I’ve only just discovered – because I wasn’t notified – that I had three short stories longlisted in the Fish International Short Story Competition this year. These were, ‘The Menace at the Gate’, ‘The Queen of Campbeltown’ and ‘Drishti’ (under a different title). Good grief!
What a tremendous week-end! There must be something in this summer solstice business. First of all, it’s the first International Yoga day today, so many goings on and much interest there. (Git on down, Mr. Modi!) Then I attended a thought-provoking workshop with Toby Litt today, on the difference between tales and stories, and another cracking one last night with D W Wilson about how to ‘intensify’ one’s prose. I have come away with much to think about (and not always what the workshop leaders may have intended, either). Paul McVeigh’s strategy of inviting overseas writers who are not so well known to us here really paid off and means that I’ve had to truck home even more books to sit on the landing. This was an extremely stimulating event this year, and I’m grateful to Spread the Word for organising it.
As a Northerner, I am not greatly given to superlatives, unless they feature sweary words, but this evening’s session on the BBC Short Story Award featured three writers – two of whom I am encountering for the first time – whose work is absolutely top dollar. These were D W Wilson, Joe Dunthorne and Krys Lee. Apart from reading powerful extracts from their work, they had some great insights to share about what makes a short story special. Stories that take a ‘left turn’ for example. Then there was D W Wilson’s observation that ‘ a good story is like the sky reflected in a puddle,’ and Krys Lee saying she was motivated by problems she experienced in the Universe (as opposed to the challenges of form or language).
DW mentioned that the difference between writing a novel and writing a short story is like building a house versus building a cabinet: they both require the same materials, but with the cabinet, there’s a greater chance of perfection. So, it seems to me, it’s like writing a symphony as compared to writing a string quartet.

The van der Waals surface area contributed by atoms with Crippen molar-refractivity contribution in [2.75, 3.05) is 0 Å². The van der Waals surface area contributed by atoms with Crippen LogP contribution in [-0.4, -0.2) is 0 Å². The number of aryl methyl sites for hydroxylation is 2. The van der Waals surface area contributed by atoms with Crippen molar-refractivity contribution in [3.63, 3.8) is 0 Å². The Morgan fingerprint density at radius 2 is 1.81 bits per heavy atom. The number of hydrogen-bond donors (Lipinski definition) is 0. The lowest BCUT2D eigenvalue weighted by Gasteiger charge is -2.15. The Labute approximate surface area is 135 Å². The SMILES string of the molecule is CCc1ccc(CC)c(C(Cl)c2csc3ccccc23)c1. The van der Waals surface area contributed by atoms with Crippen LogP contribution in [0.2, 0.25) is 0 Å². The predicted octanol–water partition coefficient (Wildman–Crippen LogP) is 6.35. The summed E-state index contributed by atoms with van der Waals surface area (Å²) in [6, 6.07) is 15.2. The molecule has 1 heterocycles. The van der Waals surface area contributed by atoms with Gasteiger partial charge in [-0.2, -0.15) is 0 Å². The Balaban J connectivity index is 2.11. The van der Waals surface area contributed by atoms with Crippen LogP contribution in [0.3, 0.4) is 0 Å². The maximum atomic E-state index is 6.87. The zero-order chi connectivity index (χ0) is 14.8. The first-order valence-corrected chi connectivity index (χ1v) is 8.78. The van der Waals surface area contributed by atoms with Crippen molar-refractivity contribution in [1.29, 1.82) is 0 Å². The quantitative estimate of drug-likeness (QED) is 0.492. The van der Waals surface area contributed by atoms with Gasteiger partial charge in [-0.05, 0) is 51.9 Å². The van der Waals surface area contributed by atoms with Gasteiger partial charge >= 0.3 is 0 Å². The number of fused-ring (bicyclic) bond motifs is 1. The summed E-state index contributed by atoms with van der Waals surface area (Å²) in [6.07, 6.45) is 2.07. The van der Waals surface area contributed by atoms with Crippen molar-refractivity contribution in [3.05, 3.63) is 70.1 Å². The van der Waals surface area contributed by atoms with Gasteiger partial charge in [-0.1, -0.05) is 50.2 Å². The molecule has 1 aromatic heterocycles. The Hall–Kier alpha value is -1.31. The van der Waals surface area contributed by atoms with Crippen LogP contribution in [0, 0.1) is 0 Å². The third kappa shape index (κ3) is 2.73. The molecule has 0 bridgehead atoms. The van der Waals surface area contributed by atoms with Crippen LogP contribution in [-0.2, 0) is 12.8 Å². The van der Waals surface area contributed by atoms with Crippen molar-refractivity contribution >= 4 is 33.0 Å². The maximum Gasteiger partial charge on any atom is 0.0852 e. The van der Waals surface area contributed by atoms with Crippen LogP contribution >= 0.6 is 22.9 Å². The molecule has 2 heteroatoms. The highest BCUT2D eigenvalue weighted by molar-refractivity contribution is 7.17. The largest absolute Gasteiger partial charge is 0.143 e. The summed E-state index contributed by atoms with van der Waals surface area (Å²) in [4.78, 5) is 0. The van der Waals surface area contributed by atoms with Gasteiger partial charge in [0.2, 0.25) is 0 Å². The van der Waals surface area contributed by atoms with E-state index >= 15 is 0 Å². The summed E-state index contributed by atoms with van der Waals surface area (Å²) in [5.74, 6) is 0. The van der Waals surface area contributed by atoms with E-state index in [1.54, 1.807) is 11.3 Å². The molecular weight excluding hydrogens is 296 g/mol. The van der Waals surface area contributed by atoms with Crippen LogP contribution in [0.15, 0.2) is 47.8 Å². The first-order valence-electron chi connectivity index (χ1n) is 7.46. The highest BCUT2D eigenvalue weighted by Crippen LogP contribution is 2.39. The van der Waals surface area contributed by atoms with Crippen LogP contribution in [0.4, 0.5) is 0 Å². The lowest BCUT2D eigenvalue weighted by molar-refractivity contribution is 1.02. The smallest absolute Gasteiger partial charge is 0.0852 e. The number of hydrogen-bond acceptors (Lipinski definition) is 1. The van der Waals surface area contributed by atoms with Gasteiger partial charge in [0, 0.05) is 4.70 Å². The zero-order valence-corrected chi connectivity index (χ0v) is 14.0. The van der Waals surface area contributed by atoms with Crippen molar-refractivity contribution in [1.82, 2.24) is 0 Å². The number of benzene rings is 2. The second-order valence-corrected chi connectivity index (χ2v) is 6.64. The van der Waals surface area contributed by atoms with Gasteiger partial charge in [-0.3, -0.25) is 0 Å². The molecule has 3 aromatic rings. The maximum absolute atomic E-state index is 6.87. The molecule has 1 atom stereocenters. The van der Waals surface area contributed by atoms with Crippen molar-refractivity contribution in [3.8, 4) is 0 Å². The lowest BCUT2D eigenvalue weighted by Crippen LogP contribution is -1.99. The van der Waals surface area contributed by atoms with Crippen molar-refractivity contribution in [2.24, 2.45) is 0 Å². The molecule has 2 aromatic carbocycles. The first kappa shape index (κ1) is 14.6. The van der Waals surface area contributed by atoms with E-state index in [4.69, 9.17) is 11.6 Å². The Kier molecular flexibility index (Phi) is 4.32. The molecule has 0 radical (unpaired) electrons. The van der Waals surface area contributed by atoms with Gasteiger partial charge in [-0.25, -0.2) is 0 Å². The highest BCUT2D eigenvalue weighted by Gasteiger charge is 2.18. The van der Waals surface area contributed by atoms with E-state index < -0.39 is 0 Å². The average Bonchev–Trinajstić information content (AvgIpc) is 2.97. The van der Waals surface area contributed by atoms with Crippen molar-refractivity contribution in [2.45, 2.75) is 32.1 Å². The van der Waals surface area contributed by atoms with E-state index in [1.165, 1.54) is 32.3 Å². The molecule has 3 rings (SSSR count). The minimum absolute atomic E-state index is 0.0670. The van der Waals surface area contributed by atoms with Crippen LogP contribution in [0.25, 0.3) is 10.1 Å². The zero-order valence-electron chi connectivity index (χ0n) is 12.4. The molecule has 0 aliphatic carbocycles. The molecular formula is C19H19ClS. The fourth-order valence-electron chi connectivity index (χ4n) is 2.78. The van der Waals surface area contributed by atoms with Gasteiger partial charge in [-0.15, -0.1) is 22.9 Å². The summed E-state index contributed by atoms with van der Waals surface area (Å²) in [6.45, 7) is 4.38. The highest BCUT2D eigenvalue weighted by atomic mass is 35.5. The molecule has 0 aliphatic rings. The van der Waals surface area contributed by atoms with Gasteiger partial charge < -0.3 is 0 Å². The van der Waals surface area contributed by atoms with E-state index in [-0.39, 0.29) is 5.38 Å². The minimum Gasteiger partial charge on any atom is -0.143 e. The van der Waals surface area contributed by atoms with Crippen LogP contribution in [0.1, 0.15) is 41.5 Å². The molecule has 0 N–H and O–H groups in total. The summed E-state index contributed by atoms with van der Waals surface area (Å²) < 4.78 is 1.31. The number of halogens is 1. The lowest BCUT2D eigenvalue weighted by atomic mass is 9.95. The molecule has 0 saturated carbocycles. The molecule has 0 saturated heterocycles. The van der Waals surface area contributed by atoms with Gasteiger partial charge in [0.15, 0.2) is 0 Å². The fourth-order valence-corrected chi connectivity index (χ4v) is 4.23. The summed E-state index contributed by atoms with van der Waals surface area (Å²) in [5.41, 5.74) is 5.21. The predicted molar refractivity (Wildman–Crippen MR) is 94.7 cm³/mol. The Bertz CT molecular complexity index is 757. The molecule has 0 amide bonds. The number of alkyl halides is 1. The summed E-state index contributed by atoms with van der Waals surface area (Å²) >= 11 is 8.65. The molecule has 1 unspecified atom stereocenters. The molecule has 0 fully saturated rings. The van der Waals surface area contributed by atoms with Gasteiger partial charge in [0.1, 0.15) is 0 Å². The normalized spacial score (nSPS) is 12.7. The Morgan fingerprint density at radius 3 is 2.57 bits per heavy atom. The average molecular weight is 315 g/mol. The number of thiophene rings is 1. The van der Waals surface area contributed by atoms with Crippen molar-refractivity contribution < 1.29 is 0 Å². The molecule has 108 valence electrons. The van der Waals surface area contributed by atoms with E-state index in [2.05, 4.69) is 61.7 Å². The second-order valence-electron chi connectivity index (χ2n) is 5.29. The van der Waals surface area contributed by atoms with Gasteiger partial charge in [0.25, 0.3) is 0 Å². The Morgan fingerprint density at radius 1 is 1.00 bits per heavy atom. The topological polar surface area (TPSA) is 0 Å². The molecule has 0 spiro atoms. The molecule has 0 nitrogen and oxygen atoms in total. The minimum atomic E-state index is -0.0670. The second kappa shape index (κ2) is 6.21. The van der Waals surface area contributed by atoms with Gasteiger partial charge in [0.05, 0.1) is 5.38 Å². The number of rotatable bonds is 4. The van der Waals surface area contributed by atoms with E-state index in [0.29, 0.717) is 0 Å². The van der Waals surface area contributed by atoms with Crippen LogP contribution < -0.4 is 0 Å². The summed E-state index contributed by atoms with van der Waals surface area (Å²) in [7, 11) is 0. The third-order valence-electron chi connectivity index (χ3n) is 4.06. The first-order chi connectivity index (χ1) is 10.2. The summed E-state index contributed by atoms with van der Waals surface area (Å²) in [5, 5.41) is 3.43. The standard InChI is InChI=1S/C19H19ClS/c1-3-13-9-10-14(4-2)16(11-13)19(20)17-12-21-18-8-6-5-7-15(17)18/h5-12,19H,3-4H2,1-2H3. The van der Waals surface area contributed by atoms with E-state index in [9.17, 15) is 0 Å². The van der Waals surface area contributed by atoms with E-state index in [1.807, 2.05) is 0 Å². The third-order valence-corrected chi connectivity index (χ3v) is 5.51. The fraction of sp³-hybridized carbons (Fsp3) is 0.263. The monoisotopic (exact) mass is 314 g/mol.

My pile of early morning reading just got larger.
The second session yesterday evening featured writer Ben Okri talking about his considerable oeuvre. Interestingly, the room virtually emptied of its white audience and was replaced with a mainly black one. What does that tell us about multi-cultural Britain and our willingness, or otherwise, to listen to and learn about each other’s experiences? Hmmm.
Spending a large part of this week-end at the London Short Story Festival taking place at Waterstones, Piccadilly, London, and hosted by ‘Spread the Word’.
The event kicked off with the unveiling of the anthology ‘Best of British Short Stories 2015’, edited by Nicholas Royle and published by Salt. Readings by K J Orr, Alison Moore and Helen Simpson suggested that it’s a pretty damn strong collection this year. But oh, what an exercise in masochism! Bad enough for some of those whose work had been selected for inclusion: by what cruel criterion did some get to read their work to us while others languished in the audience? But when the chair, Nikesh Shukla, asked how many of us in the room were writers, all hands went up. We clapped like seals for the successful authors, but all of us were there sharpening our pencils and wishing fervently we were in the comfy chairs.
When questions were asked, we listened attentively for insights that would help us cross the bit of carpet that separated us. When nuggets of information were dropped, ‘I knew that,’ we chorused inwardly. ‘You should have come to me!’ And when people’s credentials were read out, we made avid notes, wondering why we hadn’t thought of this or that publisher before ourselves.
Yes, it’s a cruel business, and it feels like watching yourself undergoing surgery. Thank God, mine host, Paul McVeigh, managed to make us all laugh, but then he’s had a novel published recently, too, and can’t help grinning from ear to ear….
Never before been asked to write to a remit. Pleased to have been approached by the editors of ‘Visual Verse’, an online journal of words and images to do just that. They provide the image; the writer responds. What a tease!